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The morning after football ends — a not-so-happy Valentine’s Day for baseball

Baseballs are round; Diamonds are square; There’s no rhyme or reason to baseball’s labor issues; At least we’ll have a universal DH... someday.

Boston Red Sox v Washington Nationals Photo by G Fiume/Getty Images

You know what would be really sweet right now?

Baseball.

It’s Valentine’s Day, and many of us are already thinking warm thoughts about the game we love, even as others are reliving glowing memories of last night’s Super Bowl.

But for those of us looking for a real change of seasons, the Super Buzz is as far gone as if the big game hadn’t been pushed back a week on the calendar.

Once upon a time, our social media memories tell us, we woke on a Feb. 14 to the news that pitchers and catchers were reporting to some Spring Training site. We easily shifted our minds and dreams to warmer days, even if they weren’t in the immediate forecast.

Baseball fans awaken this Valentine’s Day to just another Monday in the middle of winter, with no signs of spring, spring training, or even hope for a 2022 season.

Commissioner Rob Manfred and the owners won’t acknowledge any delay until it’s time to cancel actual Spring Training games. But locked-out major league players have nowhere to go and are nowhere close to agreeing to the owners’ structural demands.

It’s not appropriate this year to write poetry to the game I love, when our relationship is as strained as it’s ever been. Instead, my muse moves me to beg, “When will I see you again?”

At any rate, there will be plenty of time to cry about baseball’s labor situation in the coming weeks when we might otherwise be working out depth charts and bullpen rotations.

Instead, I choose today to be thankful for one positive development.

The owners’ acceptance of a designated hitter in the National League, if the two sides do complete a new CBA, didn’t get close to the attention it deserved because of baseball’s typical marketing “genius.” But it is a huge development for the stability and future of the game.

Do you think Manfred even realized his announcement and the latest round of “negotiations” went head-to-head with baseball’s biggest competition in its championship week?

Perhaps baseball’s best brains have at least figured out that Super Bowl week would be the best time of year to NOT announce a new collective bargaining agreement, had they miraculously reached one.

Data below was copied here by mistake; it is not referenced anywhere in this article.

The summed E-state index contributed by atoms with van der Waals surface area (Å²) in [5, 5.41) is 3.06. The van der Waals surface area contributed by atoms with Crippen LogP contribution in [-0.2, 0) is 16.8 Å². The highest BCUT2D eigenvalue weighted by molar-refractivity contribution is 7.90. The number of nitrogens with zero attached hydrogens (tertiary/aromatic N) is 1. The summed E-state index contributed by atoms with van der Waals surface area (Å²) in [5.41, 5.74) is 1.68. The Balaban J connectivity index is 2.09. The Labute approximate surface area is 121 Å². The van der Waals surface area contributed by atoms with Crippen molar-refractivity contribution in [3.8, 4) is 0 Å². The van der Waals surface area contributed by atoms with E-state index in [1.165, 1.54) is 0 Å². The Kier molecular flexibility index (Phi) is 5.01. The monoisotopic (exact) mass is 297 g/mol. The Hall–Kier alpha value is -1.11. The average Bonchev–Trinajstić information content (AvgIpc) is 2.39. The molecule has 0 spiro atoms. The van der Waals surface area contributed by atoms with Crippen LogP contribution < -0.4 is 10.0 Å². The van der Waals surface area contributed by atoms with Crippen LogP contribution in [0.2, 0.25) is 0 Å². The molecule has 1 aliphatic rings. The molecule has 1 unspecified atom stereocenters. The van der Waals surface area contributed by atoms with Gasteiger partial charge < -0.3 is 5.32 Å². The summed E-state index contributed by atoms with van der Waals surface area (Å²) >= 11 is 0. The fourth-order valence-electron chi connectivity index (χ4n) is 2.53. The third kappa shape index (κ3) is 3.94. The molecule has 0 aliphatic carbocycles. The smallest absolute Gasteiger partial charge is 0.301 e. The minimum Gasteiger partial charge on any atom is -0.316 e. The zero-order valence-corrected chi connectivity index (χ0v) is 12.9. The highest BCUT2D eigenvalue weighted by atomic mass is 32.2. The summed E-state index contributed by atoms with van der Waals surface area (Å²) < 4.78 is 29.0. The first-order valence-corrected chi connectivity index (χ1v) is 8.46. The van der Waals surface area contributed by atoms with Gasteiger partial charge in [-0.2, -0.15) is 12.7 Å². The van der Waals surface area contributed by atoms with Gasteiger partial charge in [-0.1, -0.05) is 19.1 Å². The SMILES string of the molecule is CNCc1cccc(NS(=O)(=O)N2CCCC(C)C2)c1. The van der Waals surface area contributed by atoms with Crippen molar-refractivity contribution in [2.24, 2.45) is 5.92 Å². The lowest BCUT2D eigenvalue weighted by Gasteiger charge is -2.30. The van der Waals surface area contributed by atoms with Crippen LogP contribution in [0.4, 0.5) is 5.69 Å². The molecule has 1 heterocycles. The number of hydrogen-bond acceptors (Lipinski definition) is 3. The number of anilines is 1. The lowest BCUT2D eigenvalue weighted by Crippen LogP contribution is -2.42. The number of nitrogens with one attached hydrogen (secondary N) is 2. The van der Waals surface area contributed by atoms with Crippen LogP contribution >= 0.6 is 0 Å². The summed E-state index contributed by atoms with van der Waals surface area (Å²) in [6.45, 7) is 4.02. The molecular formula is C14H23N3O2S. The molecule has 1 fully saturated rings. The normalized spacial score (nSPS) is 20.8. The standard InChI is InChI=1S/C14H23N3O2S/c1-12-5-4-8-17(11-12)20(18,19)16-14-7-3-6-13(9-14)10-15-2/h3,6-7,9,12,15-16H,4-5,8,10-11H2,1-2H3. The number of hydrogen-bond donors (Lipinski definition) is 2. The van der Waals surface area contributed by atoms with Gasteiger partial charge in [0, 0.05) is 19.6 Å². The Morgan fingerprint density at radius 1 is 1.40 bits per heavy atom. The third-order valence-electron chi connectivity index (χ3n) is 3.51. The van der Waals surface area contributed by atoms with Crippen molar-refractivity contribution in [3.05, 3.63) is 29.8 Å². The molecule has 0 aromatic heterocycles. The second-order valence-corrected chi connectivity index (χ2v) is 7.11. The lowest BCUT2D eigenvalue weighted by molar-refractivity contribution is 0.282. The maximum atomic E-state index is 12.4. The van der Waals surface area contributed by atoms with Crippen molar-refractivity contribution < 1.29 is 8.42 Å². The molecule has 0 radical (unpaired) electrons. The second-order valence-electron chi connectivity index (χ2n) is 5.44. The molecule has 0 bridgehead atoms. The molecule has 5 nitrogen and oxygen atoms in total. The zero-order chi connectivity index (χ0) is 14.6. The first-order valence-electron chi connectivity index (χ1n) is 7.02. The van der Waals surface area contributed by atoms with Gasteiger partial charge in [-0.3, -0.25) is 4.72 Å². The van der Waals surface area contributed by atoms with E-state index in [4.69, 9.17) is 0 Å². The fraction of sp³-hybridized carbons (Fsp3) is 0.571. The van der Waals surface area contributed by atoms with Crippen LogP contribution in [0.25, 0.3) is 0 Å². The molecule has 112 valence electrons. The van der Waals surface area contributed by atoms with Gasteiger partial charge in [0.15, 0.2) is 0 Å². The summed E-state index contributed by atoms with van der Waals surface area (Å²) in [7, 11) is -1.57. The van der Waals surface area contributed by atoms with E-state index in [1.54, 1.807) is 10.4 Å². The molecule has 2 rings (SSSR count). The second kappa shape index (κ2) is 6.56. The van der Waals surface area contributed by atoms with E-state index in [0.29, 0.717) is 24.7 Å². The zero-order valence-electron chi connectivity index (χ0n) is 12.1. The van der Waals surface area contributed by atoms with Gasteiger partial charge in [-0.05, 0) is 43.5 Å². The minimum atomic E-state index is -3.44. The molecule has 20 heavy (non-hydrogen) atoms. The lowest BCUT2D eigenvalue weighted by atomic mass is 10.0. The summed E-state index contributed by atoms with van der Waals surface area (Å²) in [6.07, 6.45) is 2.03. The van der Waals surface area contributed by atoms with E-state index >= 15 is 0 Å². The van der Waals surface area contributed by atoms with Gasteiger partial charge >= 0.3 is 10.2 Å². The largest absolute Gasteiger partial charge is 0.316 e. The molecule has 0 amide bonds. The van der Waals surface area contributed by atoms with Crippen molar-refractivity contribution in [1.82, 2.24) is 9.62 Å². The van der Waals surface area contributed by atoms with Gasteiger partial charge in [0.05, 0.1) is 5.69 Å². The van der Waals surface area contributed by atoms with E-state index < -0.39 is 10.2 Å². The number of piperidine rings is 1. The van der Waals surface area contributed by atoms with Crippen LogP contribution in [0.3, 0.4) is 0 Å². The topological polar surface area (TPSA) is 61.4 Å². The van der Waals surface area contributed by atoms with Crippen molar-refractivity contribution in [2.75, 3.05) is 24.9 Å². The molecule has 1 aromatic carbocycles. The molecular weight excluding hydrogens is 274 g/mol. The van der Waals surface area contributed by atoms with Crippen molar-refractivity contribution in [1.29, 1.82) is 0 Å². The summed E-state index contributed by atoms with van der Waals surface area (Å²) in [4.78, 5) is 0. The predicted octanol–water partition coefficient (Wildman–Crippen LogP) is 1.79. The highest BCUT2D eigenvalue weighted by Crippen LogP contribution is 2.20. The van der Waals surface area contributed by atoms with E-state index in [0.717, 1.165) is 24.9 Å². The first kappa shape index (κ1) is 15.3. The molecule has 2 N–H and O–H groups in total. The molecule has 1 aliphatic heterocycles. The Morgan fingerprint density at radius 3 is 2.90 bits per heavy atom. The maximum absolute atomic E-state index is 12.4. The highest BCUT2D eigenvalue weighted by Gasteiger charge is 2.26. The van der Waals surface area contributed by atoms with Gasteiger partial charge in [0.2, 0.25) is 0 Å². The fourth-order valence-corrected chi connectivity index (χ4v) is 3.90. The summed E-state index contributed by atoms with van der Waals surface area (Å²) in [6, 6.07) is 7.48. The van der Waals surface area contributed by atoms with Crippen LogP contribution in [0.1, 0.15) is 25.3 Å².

The purist in me still mourns after this rule change because of baseball’s unique rule that keeps teams from running out lineup shifts or platoons: A manager has to account for a corresponding defensive position to every spot in the batting order.

Knowing that no player could return to the game after skipping a turn at bat or an inning in the field, and playing it to the letter, led to a style of play that was more focused on pitching and defense than it would have been with the DH. There was also an overall sharper pace of play, even if every pitcher had made an out every time at the plate, which did not happen.

However, the greater evil was having interleague play between two supposedly independent circuits with different sets of rules.

We can argue until the 18th inning about which league’s teams were at a bigger disadvantage away from home, but it’s clear that the old rules were not really fair to either.

The American and National Leagues were once separate business entities and operated every day in competition with one another. Now there is absolutely no difference between them except for unique franchise locations. This week’s announcement simply aligns the on-field product with the merger of the two leagues into a single business unit, which happened 22 years ago.

Now teams can build their rosters according to common guidelines. The issue also now no longer drives a wedge between players and owners who both recognize that ambiguity is bad for the game and allow them to focus on the economic issues that are the far bigger problem.

This is also great news for fans who want to see stars play well into their 30s. It means there will be a spot on every roster for a player whose main contributions to the team will come at the plate, usually a veteran. A typical designated hitter also doesn’t run the risk of being injured while playing defense, again making the position ideal for players with a history of injuries.

The universal DH is also good news for Nationals fans because the Nats have an ideal candidate: Ryan Zimmerman.

After 16 seasons in Washington, Zim’s future is undetermined after he played out the one-year, $1 million contract he signed a year ago after opting out of the COVID-shortened 2020 season.

Zimmerman has moved across the diamond from third base to first in his career for the health of his throwing arm and had several seasons curtailed by various injuries. Otherwise, he might be wrapping up a Hall of fame career. But no matter whether he’s destined for Cooperstown, Zimmerman is baseball royalty in Washington and deserves to be treated as such.

The only National to play in every full season since moving to Washington in 2005, Zim received a tear-inducing ovation from the Nationals Park fans after he left the Oct. 3 game against Boston in the eighth inning. He acknowledged afterward that it might have been his last major league game but left the door open.

The 2022 Nationals may not finish with many more wins than last year’s 65, and they might struggle to avoid last place, so if Zimmerman were to return, it would certainly be to a rebuilding franchise.

Still, a few more of us might make the trip to the park if we knew we could be part of a farewell season for the Face of the Franchise.

That actually does raise hope for a 2022 season.